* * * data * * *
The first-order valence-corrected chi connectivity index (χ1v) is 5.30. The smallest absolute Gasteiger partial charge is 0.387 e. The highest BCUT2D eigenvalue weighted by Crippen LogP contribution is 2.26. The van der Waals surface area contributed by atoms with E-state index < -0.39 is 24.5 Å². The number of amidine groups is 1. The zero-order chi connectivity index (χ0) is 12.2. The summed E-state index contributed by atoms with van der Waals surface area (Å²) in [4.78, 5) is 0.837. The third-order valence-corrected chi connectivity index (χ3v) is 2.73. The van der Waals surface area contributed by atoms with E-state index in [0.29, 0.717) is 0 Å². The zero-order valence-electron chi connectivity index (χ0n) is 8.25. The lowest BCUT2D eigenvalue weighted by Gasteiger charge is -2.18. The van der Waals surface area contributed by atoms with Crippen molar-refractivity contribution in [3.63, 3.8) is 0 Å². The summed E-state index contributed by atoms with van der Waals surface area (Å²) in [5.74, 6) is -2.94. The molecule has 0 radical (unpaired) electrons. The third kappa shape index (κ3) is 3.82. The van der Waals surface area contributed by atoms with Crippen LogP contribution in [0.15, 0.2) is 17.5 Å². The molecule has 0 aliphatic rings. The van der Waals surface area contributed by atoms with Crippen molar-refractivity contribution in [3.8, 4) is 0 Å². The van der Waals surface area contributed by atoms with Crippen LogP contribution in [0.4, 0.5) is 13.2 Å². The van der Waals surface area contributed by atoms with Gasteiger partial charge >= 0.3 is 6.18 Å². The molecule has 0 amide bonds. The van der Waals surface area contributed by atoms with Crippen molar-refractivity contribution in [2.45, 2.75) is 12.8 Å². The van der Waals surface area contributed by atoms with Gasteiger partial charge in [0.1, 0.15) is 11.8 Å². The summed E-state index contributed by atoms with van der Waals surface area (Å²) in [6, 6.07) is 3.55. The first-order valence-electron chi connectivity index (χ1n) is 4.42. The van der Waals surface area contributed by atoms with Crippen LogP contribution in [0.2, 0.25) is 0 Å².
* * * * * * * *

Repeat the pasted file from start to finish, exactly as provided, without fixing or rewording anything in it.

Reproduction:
The first-order valence-corrected chi connectivity index (χ1v) is 5.30. The smallest absolute Gasteiger partial charge is 0.387 e. The highest BCUT2D eigenvalue weighted by Crippen LogP contribution is 2.26. The van der Waals surface area contributed by atoms with E-state index < -0.39 is 24.5 Å². The number of amidine groups is 1. The zero-order chi connectivity index (χ0) is 12.2. The summed E-state index contributed by atoms with van der Waals surface area (Å²) in [4.78, 5) is 0.837. The third-order valence-corrected chi connectivity index (χ3v) is 2.73. The van der Waals surface area contributed by atoms with E-state index in [0.29, 0.717) is 0 Å². The zero-order valence-electron chi connectivity index (χ0n) is 8.25. The lowest BCUT2D eigenvalue weighted by Gasteiger charge is -2.18. The van der Waals surface area contributed by atoms with Crippen molar-refractivity contribution in [3.63, 3.8) is 0 Å². The summed E-state index contributed by atoms with van der Waals surface area (Å²) in [5.74, 6) is -2.94. The molecule has 0 radical (unpaired) electrons. The third kappa shape index (κ3) is 3.82. The van der Waals surface area contributed by atoms with Crippen LogP contribution in [0.15, 0.2) is 17.5 Å². The molecule has 0 aliphatic rings. The van der Waals surface area contributed by atoms with Crippen molar-refractivity contribution in [3.8, 4) is 0 Å². The van der Waals surface area contributed by atoms with Crippen LogP contribution in [0.4, 0.5) is 13.2 Å². The van der Waals surface area contributed by atoms with Gasteiger partial charge >= 0.3 is 6.18 Å². The molecule has 0 amide bonds. The van der Waals surface area contributed by atoms with Crippen molar-refractivity contribution in [2.45, 2.75) is 12.8 Å². The van der Waals surface area contributed by atoms with Gasteiger partial charge in [0.1, 0.15) is 11.8 Å². The summed E-state index contributed by atoms with van der Waals surface area (Å²) in [6, 6.07) is 3.55. The first-order valence-electron chi connectivity index (χ1n) is 4.42. The van der Waals surface area contributed by atoms with Crippen LogP contribution in [0.2, 0.25) is 0 Å².